Life

Night and Dawn in the Library

  Nearly a hundred years of wars set back the entire European civilization for hundreds of years, and entered the long dark age of the early Middle Ages. In this era, the highly developed urban public facilities are destroyed, and most of the knowledge is forgotten. Fortunately, those libraries, in the long night of civilization, preserve the gleam of knowledge for human beings.
medieval university library

  From the 11th century to the 13th century, European culture gradually prospered, and universities began to appear. Among the oldest universities in Europe, the libraries of Oxford University and the University of Coimbra in Portugal were all created during this period, with only a few dozen to one or two hundred books at the earliest. These medieval universities trained batches of secular intellectuals, especially doctors and lawyers, to serve the court and the nobility.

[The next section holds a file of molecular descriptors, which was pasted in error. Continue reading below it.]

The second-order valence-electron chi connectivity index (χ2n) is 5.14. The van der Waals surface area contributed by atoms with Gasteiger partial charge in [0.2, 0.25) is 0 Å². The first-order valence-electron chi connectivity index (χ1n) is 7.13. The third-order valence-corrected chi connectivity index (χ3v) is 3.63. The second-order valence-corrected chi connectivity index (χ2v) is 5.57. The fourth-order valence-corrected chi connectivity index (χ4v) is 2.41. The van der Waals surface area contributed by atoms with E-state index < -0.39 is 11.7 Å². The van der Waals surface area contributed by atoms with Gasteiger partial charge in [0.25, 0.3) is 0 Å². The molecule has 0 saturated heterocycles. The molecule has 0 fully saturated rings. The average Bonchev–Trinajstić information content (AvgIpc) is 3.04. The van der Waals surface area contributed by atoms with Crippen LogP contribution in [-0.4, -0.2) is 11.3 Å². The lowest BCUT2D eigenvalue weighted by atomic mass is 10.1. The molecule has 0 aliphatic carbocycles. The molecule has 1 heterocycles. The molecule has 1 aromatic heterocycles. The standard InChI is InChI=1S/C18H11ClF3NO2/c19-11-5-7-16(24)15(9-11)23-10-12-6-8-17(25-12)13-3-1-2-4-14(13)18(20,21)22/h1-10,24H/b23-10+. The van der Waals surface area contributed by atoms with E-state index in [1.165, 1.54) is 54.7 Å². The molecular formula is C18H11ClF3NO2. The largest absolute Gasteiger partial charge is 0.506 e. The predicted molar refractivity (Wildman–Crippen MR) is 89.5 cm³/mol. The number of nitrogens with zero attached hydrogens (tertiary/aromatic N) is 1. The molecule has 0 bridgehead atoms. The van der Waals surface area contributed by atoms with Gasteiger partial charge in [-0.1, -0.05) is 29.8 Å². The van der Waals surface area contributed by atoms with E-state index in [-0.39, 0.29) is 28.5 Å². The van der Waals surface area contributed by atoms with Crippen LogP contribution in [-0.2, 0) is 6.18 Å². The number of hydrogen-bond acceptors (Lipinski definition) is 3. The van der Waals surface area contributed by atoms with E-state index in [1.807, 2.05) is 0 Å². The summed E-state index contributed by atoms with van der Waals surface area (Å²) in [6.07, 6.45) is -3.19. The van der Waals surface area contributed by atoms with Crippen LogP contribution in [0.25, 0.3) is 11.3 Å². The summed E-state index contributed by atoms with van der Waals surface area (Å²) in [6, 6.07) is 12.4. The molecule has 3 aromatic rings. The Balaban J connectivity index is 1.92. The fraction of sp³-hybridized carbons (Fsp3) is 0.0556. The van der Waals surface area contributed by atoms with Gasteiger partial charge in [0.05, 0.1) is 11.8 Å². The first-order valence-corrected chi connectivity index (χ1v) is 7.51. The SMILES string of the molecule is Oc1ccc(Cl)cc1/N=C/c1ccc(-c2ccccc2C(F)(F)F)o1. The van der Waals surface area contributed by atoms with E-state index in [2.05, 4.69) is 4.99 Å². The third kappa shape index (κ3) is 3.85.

The earliest collection of books in the Oxford University Library is a private collection of 281 volumes donated by Humphrey, Duke of Gloucester, younger brother of King Henry V of England. In the 1580s, the upper floor of the lecture hall of the Divinity School of Oxford University was converted into a library, called the Duke Humphrey Library, which was the predecessor of the Baudrian Library of Oxford University.
  There is such a legend: When the library was built decades ago, it caught up with the British Civil War. King Charles I was fighting with the Parliamentary Army. He passed by Oxford and was stationed here. He wanted to borrow two books from the library, but the Oxford librarians turned down the king. ! Therefore, in the ancient library, you will see rows of wooden desks, and the large ancient books on the desks are tied with iron chains to prevent people from stealing the books.